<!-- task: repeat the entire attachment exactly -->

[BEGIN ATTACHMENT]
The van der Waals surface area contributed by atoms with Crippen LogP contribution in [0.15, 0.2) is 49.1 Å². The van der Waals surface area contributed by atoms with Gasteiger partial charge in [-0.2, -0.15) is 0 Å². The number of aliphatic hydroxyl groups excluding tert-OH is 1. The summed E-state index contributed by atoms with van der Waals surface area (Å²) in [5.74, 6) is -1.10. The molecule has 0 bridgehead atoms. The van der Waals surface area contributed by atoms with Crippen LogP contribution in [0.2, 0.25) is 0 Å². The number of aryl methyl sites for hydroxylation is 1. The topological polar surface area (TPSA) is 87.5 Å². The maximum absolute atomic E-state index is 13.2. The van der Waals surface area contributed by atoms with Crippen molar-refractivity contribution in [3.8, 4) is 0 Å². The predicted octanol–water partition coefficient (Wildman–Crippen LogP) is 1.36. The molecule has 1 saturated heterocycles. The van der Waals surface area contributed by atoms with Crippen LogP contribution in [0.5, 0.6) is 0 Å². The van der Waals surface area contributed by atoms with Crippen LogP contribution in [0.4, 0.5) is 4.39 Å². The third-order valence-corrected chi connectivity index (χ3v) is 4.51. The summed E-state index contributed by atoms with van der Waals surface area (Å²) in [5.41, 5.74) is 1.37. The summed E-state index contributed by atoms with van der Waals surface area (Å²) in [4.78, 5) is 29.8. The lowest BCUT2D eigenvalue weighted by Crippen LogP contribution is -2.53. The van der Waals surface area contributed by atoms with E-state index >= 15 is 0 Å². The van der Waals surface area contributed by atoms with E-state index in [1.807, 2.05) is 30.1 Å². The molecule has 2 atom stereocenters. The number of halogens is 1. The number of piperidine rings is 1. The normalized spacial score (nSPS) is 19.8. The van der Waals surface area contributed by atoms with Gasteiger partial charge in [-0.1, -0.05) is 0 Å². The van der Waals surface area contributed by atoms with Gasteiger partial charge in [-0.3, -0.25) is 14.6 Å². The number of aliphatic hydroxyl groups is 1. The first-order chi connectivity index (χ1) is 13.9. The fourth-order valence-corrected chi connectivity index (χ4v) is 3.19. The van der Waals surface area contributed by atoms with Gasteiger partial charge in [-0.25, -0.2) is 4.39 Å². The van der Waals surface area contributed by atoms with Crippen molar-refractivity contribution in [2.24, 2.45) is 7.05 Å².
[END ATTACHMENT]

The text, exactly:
The van der Waals surface area contributed by atoms with Crippen LogP contribution in [0.15, 0.2) is 49.1 Å². The van der Waals surface area contributed by atoms with Gasteiger partial charge in [-0.2, -0.15) is 0 Å². The number of aliphatic hydroxyl groups excluding tert-OH is 1. The summed E-state index contributed by atoms with van der Waals surface area (Å²) in [5.74, 6) is -1.10. The molecule has 0 bridgehead atoms. The van der Waals surface area contributed by atoms with Crippen LogP contribution in [0.2, 0.25) is 0 Å². The number of aryl methyl sites for hydroxylation is 1. The topological polar surface area (TPSA) is 87.5 Å². The maximum absolute atomic E-state index is 13.2. The van der Waals surface area contributed by atoms with Crippen molar-refractivity contribution in [3.8, 4) is 0 Å². The predicted octanol–water partition coefficient (Wildman–Crippen LogP) is 1.36. The molecule has 1 saturated heterocycles. The van der Waals surface area contributed by atoms with Crippen LogP contribution in [0.5, 0.6) is 0 Å². The van der Waals surface area contributed by atoms with Crippen LogP contribution in [0.4, 0.5) is 4.39 Å². The third-order valence-corrected chi connectivity index (χ3v) is 4.51. The summed E-state index contributed by atoms with van der Waals surface area (Å²) in [5.41, 5.74) is 1.37. The summed E-state index contributed by atoms with van der Waals surface area (Å²) in [4.78, 5) is 29.8. The lowest BCUT2D eigenvalue weighted by Crippen LogP contribution is -2.53. The van der Waals surface area contributed by atoms with E-state index >= 15 is 0 Å². The van der Waals surface area contributed by atoms with E-state index in [1.807, 2.05) is 30.1 Å². The molecule has 2 atom stereocenters. The number of halogens is 1. The number of piperidine rings is 1. The normalized spacial score (nSPS) is 19.8. The van der Waals surface area contributed by atoms with Gasteiger partial charge in [-0.1, -0.05) is 0 Å². The van der Waals surface area contributed by atoms with Gasteiger partial charge in [-0.3, -0.25) is 14.6 Å². The number of aliphatic hydroxyl groups is 1. The first-order chi connectivity index (χ1) is 13.9. The fourth-order valence-corrected chi connectivity index (χ4v) is 3.19. The van der Waals surface area contributed by atoms with Gasteiger partial charge in [-0.25, -0.2) is 4.39 Å². The van der Waals surface area contributed by atoms with Crippen molar-refractivity contribution in [2.24, 2.45) is 7.05 Å².